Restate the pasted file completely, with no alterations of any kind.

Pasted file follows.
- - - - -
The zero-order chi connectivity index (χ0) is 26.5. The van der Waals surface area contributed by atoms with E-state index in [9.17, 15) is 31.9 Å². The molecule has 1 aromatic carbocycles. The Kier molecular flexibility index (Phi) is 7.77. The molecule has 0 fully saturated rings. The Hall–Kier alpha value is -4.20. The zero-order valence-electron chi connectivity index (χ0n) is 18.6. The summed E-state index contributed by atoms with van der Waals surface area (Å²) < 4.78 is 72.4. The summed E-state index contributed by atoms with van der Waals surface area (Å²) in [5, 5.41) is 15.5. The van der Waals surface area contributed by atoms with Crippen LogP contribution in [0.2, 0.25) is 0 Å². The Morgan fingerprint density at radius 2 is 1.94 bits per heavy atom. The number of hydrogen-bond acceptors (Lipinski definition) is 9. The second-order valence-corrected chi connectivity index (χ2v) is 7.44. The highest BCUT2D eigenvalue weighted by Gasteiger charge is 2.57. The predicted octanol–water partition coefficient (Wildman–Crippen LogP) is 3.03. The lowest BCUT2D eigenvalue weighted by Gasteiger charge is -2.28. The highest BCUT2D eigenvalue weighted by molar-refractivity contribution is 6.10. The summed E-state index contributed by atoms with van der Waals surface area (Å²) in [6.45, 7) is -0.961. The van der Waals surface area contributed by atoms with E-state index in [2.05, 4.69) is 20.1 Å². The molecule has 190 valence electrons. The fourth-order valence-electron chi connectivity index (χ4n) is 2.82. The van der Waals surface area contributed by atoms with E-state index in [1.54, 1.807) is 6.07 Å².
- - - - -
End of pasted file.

The zero-order chi connectivity index (χ0) is 26.5. The van der Waals surface area contributed by atoms with E-state index in [9.17, 15) is 31.9 Å². The molecule has 1 aromatic carbocycles. The Kier molecular flexibility index (Phi) is 7.77. The molecule has 0 fully saturated rings. The Hall–Kier alpha value is -4.20. The zero-order valence-electron chi connectivity index (χ0n) is 18.6. The summed E-state index contributed by atoms with van der Waals surface area (Å²) < 4.78 is 72.4. The summed E-state index contributed by atoms with van der Waals surface area (Å²) in [5, 5.41) is 15.5. The van der Waals surface area contributed by atoms with Crippen LogP contribution in [0.2, 0.25) is 0 Å². The Morgan fingerprint density at radius 2 is 1.94 bits per heavy atom. The number of hydrogen-bond acceptors (Lipinski definition) is 9. The second-order valence-corrected chi connectivity index (χ2v) is 7.44. The highest BCUT2D eigenvalue weighted by Gasteiger charge is 2.57. The predicted octanol–water partition coefficient (Wildman–Crippen LogP) is 3.03. The lowest BCUT2D eigenvalue weighted by Gasteiger charge is -2.28. The highest BCUT2D eigenvalue weighted by molar-refractivity contribution is 6.10. The summed E-state index contributed by atoms with van der Waals surface area (Å²) in [6.45, 7) is -0.961. The van der Waals surface area contributed by atoms with E-state index in [2.05, 4.69) is 20.1 Å². The molecule has 190 valence electrons. The fourth-order valence-electron chi connectivity index (χ4n) is 2.82. The van der Waals surface area contributed by atoms with E-state index in [1.54, 1.807) is 6.07 Å².